Doom (film)

Doom is a 2005 science fiction horror[4] film directed by Andrzej Bartkowiak and written by David Callaham and Wesley Strick, loosely based on the video game series of the same name by id Software. The film stars Karl Urban, Rosamund Pike, Razaaq Adoti, and Dwayne Johnson. In the film, a group of Marines are sent on a rescue mission to a facility on Mars, where they encounter genetically engineered creatures.

Theatrical release poster
Directed byAndrzej Bartkowiak
Produced byLorenzo di Bonaventura
Screenplay by
Based onDoom
by id Software
Music byClint Mansell
CinematographyTony Pierce-Roberts
Edited byDerek Brechin
Distributed byUniversal Pictures
Release date
  • October 17, 2005 (2005-10-17) (Los Angeles)
  • October 21, 2005 (2005-10-21) (United States)
  • October 27, 2005 (2005-10-27) (Germany)
  • November 3, 2005 (2005-11-03) (Czech Republic)
  • December 2, 2005 (2005-12-02) (United Kingdom)
Running time
104 minutes[1]
  • United States[2][3]
  • United Kingdom
  • Czech Republic
  • Germany
Budget$60–70 million[4][5]
Box office$55.9 million[4]

After film rights deals with Universal Pictures and Columbia Pictures expired, id Software signed a deal with Warner Bros. with the stipulation that the film would be green-light within a year.[6] Warner Bros. lost the rights, which were subsequently given back to Universal, which started production in 2004. The film was an international co-production of the United States, the United Kingdom, the Czech Republic, and Germany.

Doom was theatrically released in the United States on October 21, 2005 to negative reviews. The film was a box office bomb, grossing $55.9 million worldwide against a production budget between $60 million–70 million. In 2019, Universal released a second live-action adaptation direct-to-video titled Doom: Annihilation.


In 2026, a wormhole portal, the Ark, to an ancient city on Mars is discovered deep below the Nevada desert. Twenty years later, the 85 personnel at the Union Aerospace Corporation (UAC) research facility on Mars are attacked by an unknown assailant. Following a distress call sent by Dr. Carmack, a squad of eight Marines are sent to the research facility. The team includes squad leader Sgt. Asher "Sarge" Mahonin, "Duke", "Destroyer", Portman, "Mac", a rookie("Kid") and John "Reaper" Grimm. They are sent on a search-and-destroy mission to Mars, with UAC only concerned with retrieval of computer data from their anthropology, archeology and genetics experiments.

The team uses the Ark to reach Mars, ordering the Earth site on lockdown. Arriving on Mars, they are met by UAC employee "Pinky". Reaper finds his twin sister, Dr. Sam Grimm, and escorts her to retrieve the data. He learns that a dig site, where their parents were accidentally killed years earlier, was reopened and ancient skeletons of a genetically enhanced (having artificially added a 24th chromosome) humanoid race were discovered.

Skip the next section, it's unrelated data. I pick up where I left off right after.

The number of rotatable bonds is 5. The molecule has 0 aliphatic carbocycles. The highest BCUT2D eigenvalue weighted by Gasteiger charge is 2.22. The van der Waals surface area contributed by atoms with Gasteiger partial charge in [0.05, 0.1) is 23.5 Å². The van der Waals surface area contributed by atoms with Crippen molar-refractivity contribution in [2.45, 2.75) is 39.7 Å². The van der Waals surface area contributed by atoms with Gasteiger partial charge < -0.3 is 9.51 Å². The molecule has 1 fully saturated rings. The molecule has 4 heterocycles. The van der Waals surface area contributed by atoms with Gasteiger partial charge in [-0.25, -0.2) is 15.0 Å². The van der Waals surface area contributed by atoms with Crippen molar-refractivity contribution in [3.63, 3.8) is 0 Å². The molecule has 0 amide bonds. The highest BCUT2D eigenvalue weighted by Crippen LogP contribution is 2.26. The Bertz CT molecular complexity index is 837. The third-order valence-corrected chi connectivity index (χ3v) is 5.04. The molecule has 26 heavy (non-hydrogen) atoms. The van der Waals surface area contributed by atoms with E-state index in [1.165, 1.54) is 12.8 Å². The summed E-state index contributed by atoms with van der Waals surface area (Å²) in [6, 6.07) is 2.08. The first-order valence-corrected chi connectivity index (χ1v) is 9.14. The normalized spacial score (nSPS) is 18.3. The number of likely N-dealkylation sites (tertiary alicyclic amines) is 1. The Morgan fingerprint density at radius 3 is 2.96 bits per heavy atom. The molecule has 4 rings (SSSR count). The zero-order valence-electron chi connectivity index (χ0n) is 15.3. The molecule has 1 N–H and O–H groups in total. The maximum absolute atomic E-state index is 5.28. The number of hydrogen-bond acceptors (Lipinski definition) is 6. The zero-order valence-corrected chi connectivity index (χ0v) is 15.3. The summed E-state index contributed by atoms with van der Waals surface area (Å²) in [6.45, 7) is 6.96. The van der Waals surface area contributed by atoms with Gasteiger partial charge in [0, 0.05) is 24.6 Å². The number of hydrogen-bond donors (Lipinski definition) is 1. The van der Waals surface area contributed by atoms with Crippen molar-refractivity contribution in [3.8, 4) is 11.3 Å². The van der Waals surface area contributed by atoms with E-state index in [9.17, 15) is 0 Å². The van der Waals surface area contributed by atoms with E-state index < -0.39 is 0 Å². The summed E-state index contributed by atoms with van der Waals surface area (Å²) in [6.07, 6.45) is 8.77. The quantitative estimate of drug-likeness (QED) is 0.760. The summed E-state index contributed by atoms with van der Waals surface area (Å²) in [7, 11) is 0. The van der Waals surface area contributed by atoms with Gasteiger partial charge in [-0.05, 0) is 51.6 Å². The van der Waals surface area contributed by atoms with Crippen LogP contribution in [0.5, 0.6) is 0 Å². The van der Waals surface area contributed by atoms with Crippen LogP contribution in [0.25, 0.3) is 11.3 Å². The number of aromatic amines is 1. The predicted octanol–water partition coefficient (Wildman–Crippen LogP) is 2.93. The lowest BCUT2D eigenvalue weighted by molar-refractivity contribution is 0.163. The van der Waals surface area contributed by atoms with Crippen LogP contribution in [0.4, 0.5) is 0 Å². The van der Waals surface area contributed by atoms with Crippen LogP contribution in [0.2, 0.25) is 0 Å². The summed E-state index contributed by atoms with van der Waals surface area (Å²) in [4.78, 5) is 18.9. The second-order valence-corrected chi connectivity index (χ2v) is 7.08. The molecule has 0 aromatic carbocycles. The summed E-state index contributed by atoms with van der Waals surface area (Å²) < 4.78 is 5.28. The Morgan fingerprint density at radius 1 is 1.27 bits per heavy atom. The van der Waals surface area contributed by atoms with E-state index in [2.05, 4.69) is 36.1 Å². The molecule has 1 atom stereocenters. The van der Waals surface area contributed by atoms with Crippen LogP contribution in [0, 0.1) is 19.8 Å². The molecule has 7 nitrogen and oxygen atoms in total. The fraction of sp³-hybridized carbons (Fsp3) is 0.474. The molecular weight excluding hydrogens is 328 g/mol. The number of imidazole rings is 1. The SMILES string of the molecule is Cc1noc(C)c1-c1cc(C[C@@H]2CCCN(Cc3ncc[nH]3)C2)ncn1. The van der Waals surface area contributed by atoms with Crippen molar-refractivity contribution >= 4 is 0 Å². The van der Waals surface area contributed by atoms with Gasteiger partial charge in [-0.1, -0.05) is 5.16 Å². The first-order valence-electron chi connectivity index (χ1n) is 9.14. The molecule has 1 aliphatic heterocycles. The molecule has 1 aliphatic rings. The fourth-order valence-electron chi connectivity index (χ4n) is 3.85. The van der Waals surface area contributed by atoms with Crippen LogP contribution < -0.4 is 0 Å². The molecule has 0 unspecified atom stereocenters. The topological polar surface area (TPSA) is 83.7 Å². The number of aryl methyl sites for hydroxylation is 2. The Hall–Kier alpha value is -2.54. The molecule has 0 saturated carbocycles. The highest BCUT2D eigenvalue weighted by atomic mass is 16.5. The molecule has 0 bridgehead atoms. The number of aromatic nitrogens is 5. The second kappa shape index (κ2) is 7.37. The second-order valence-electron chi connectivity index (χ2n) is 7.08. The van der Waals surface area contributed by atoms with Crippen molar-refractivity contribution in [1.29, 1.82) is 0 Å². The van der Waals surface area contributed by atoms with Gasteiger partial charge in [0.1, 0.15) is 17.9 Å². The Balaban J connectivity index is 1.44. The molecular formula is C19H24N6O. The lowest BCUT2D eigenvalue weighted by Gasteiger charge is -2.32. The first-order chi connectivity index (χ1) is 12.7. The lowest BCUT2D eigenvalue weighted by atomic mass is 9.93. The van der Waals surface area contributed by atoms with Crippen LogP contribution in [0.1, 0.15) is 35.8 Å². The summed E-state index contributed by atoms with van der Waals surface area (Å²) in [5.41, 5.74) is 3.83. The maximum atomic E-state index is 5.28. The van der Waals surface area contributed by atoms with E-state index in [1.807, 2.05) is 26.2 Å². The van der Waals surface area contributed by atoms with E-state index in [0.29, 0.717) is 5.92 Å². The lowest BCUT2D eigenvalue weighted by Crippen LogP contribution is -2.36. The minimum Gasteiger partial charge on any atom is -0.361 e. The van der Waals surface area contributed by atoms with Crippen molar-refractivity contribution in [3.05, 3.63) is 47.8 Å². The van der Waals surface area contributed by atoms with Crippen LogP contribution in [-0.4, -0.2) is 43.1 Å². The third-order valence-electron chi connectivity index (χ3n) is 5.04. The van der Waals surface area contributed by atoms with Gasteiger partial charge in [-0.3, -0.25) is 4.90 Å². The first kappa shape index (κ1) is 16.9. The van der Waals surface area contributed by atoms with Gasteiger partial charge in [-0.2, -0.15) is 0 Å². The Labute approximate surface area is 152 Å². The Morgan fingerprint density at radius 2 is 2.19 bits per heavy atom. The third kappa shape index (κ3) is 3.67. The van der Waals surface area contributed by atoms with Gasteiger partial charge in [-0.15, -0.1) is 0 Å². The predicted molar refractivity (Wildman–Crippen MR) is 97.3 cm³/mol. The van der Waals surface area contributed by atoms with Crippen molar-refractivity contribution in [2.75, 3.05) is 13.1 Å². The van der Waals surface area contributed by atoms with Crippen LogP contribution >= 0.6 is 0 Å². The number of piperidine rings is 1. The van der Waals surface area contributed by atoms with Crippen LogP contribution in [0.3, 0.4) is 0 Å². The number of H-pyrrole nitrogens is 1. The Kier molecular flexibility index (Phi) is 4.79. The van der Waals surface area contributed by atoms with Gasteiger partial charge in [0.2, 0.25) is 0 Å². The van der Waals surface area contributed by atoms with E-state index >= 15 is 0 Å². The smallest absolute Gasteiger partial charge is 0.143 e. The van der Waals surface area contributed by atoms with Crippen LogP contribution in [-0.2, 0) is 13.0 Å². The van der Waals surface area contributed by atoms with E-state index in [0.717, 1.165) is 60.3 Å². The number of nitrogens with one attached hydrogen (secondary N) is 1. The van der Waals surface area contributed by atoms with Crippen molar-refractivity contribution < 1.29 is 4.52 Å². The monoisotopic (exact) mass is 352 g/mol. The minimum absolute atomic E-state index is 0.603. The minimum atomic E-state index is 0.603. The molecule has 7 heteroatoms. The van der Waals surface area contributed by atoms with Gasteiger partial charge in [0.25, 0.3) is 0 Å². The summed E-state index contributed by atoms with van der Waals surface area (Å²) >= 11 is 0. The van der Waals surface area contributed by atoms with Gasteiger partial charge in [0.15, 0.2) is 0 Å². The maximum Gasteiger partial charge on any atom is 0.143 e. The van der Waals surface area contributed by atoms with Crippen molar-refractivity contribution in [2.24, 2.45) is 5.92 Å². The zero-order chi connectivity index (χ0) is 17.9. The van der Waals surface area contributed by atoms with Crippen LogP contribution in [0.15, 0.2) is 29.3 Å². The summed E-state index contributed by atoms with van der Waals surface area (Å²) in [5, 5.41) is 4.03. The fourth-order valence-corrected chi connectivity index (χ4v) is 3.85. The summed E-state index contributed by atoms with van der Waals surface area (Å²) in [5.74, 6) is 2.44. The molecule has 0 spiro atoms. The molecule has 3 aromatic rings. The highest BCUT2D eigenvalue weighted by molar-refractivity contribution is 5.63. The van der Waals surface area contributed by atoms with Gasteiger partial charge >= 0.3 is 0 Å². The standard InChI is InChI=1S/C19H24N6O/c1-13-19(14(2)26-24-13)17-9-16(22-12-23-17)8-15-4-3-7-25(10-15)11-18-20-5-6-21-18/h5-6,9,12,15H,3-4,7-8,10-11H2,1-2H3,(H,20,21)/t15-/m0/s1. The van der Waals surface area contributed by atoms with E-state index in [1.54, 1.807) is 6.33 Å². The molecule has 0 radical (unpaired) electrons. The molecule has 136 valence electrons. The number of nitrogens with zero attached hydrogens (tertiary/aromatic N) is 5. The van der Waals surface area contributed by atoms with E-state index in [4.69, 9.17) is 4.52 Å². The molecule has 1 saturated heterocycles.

While searching for survivors in the facility, the Marines find a traumatized and injured Dr. Carmack and escort him to the medical lab for treatment, but he later disappears. The Marines shoot at an unknown creature in the genetics lab that leads them down into the facility's sewer, where it attacks and kills Goat. They kill the creature and take it to the medical lab, where Sam performs an autopsy and discovers that its organs are human. She and Duke witness Goat resurrecting and killing himself by smashing his head against a reinforced window. The two are attacked by a creature, trap it, and soon deduce that it is a mutated Dr. Carmack.

The squad methodically track down and destroy several of the creatures, though Mac, Destroyer and Portman die in the process. An angered Sarge kills the mutated Dr. Carmack. Sam, Reaper, and Sarge learn that UAC was experimenting on humans using the extra Martian Chromosome (C24) harvested from the remains of the ancient skeletons, but the mutants got loose, leading to the outbreak. Sam and Reaper try to convince Sarge that the creatures are humans from the facility, mutated by the C24 serum, and that not all of those infected will fully transform into the creatures. Sam hypothesises that some of those injected with C24 will develop superhuman abilities but retain their humanity, while others with a predisposition for violent or psychotic behavior will become creatures, a pattern she believes also happened with the Martians, who built the Ark to escape.

Some creatures use the Ark to reach Earth, where they slaughter or mutate the research staff. The Marines, Sam and Pinky follow, and Sarge orders the squad to sanitize the entire facility. When Kid informs Sarge that he found, but refuses to kill, a group of survivors, Sarge executes Kid for insubordination, leading to a standoff with an armed Pinky. The group is suddenly attacked by creatures who kill Duke and drag Sarge and Pinky away. Reaper is wounded by a ricocheting bullet. To prevent him from bleeding to death, Sam injects her brother with the C24 serum, despite his concern that his violent past predisposes him to transform to a creature.